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January 18, 2000


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E-Commerce Guru Launches His Own E-Service Biz

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Shanthi Shankarkumar

From towels to tissues, soaps to shampoos -- everything that a hotel room needs is now just a click away through, an Atlanta-based business to-business e-service company that promises to re-engineer the procurement process for the $ 10 billion hospitality supplies industry.

The company had a low-key opening in March last year, but was officially launched early this month at the annual convention of the Asian American Hotel Owners Association in Las Vegas.

"You have seen the transition from e-commerce to e-business, now you will see the transition from e-business to e-service. is a great example of the next generation e-service company, because we are telling the customer, 'you can fire and forget'," said Dr Ravi Kalakota, founder and CEO of

"The e-procurement solution is ideal for industries that have many buyers and suppliers," said Dr Kalakota.

He is the author of the first book on e-commerce, Frontiers of Electronic Commerce. The book, along with his subsequent work, Readings in Electronic Commerce, is used as text books for e-commerce at over 75 universities.

"The hospitality industry is the perfect sector to implement's solution because the market is highly fragmented, is experiencing frequent merger and acquisition activity and has no ties to legacy e-commerce systems," he said.

Forrester Research expects business-to-business e-commerce to grow to $ 1.3 trillion by 2003. On the other hand, business-to-consumer e-commerce is expected to grow to $ 108 billion during the same time.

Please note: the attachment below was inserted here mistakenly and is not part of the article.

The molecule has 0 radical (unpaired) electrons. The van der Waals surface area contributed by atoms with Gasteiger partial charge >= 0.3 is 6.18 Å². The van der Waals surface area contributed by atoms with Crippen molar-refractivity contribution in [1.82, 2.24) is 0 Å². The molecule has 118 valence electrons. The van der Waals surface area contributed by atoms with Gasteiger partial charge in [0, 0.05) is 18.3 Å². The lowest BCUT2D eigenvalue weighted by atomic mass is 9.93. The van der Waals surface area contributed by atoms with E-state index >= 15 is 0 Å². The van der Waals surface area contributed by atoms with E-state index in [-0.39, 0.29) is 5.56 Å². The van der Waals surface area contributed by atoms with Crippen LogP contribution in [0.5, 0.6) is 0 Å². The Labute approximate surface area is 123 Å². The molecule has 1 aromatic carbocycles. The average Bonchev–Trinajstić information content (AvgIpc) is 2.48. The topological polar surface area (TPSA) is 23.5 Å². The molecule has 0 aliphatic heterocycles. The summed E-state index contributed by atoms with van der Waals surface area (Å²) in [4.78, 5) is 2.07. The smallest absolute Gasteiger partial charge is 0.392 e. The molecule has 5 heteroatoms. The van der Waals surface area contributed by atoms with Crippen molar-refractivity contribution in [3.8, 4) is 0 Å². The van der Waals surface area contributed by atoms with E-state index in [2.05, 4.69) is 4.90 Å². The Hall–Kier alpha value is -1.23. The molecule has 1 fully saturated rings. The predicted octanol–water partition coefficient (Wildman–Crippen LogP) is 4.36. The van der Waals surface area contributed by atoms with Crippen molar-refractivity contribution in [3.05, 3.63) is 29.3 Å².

The hospitality industry spends a big chunk on purchasing supplies. According to Dr Kalakota, the industry spends $ 10 billion each year on reorder supplies such as linen, towels and soap. Hotels spend another $ 30 million to $ 40 million on one-time expenses such as furniture, television sets and other equipment.

Dr Kalakota brings years of rich experience in e-commerce as a teacher, writer and consultant. A native of Hyderabad, he came to the US in 1989 with a bachelor of technology degree in computer science from Osmania University. He earned a master's degree in computer science from the University of Hawaii and a doctorate in information systems from the University of Texas in Austin. He taught at UT in Austin from 1991 to 1993 and was awarded the Texas Excellence in Teaching Award in 1992 and the Fred Moore Best Assistant Instructor Award in the College of Business in 1993.

Before moving to Atlanta, he was the Xerox Chair in Information Systems at the William E Simon School of Business Administration, University of Rochester. He moved to Atlanta to be director of the Center for Digital Commerce and professor of information systems at Georgia State University. He continues to be associated with the school and offers executive teaching.

Dr Kalalota is consulted by such major companies as Microsoft, AT & T, IBM, Sun, and Peoplesoft.

A prolific writer whose works have been published in major journals, he began writing research papers when he was a business Ph D student at the University of Texas, Austin. He has written four books, numerous research articles, presentations and executive seminars in the field of e-commerce.

His new book, E-business: Roadmap for Success is also the first book ever written on the emerging area of e-business. He is now working on another book about e-service.

Dr Kalakota sees as an extension of his research. He is excited about the prospect of putting into practice all that he had preached over the years. Over the past three years he has been advising big corporations on different aspects of e-business, but was often disappointed that companies did not implement them fast enough.

"The one who executes fastest wins in the e-commerce world," he said. "I have been increasingly fascinated by how can you create a company that can go from say 0 to 100 people in a very, very short time and still be a market leader. The next generation of companies will move exceptionally fast and I wanted to be part of that. is a labor of love."